On Wed, 22 Nov 2006, Martin DeMello wrote:

> I had a happily-running inotify daemon monitoring file creation and deletion
> that broke when we moved to a multiple machine + NFS setup.  Apparently
> inotify doesn't work over NFS, but it *does* if you have the watcher on the
> same machine as the process creating or deleting the files, which is
> actually good enough for me.

how is this working for you?  i think when i looked into inotify i found that
messages would get sent twice or not at all or out of order or something like
that... i forget this exact issues.  have you seen any?  btw.  could i/we have
a look at your code?

> So here's my current idea - I just wanted to run it by the list since
> I know people here have done related stuff (Ara, I'm looking at you
> :)):
>
> * Have an inotify process per machine that watches for file creation and
> deletion, and sends the messages to a Drb server on a single box.
> * Have the Drb server field messages and put them into an in-memory queue
> * Have a separate thread in the server program that wakes up every 15s
> or so and drains the queue if needed
>
> Any potential pitfalls? Any better way of doing this?

does running the inotify process on the nfs server itself catch all events?
seems like it must?

so your idea is basically to run a watcher on every node that could create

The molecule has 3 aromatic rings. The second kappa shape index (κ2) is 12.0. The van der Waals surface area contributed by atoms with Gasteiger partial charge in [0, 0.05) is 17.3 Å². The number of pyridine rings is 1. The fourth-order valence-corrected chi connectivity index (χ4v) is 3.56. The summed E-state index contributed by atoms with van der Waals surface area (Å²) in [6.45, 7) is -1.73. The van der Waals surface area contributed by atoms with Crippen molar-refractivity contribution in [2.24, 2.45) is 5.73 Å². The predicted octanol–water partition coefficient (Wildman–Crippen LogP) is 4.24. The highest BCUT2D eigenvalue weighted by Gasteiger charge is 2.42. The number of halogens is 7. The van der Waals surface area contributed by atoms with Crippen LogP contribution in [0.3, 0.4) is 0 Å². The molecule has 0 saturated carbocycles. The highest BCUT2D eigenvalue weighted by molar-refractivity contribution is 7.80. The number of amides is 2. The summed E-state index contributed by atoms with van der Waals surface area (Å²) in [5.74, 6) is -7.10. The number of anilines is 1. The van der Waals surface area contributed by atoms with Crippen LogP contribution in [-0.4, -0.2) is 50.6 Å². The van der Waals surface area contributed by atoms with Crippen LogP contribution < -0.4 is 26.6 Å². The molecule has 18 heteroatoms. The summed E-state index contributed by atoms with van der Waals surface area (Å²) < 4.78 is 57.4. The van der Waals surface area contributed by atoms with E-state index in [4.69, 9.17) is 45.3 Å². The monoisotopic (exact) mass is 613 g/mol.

files and coalesce events?  interesting.  seems like you could have some
issues if a node wan't accounted for, eg it's a bit fragile.

another issue might crop up with silly names - when a one node has a file open
and another deletes it and you get those .nfs12345 files - but i'm not sure if
the act of monitoring, via inotify, or stating from all those remote machines
might affect each other...  sillynames provide a consistent view of the file
system so that if

   node b: open's file

   node a: rm's file

   node b: fstat on open file handle (this guy needs a silly name to exist)

so you might make sure that the act of monitoring is not going to creat events
to monitor ;-)  i don't think it will, but nfs is weird...

so, the other idea is using dirwatch, which is what use in our near-real-time
satellite ingest processing system in exactly this way: it watches an nfs
directory and triggers events.  the events themselves are simply jobs
submitted to a queue (ruby queue) which itself works on nfs and all nodes pull
jobs from it.  i use lockfile and/or posixlock to provide nfs safe mutual
exclusion, and the whole system requires zero networking except for nfs.  this
makes it really easy to get by sysads in today's security environment, plus
the whole thing is userland so i really don't need sysad help at all.  a
__big__ perk is that nfs, if mounted hard, simply hangs processes if it goes
away so we can reboot a cluster and all nfs related stuff: dirwatch, rq, and
jobs just hang, even for an extended reboot followed by a 12 hr fsck.  have
you looked at dirwatch?  what kind of events are you triggering?  do they need
to be distributed events or local to the node doing the monitoring?

sorry if this message is a bit all over the place - i'm trying to read to my
kid at the same time!

kind regards.


-a
-- 
my religion is very simple.  my religion is kindness. -- the dalai lama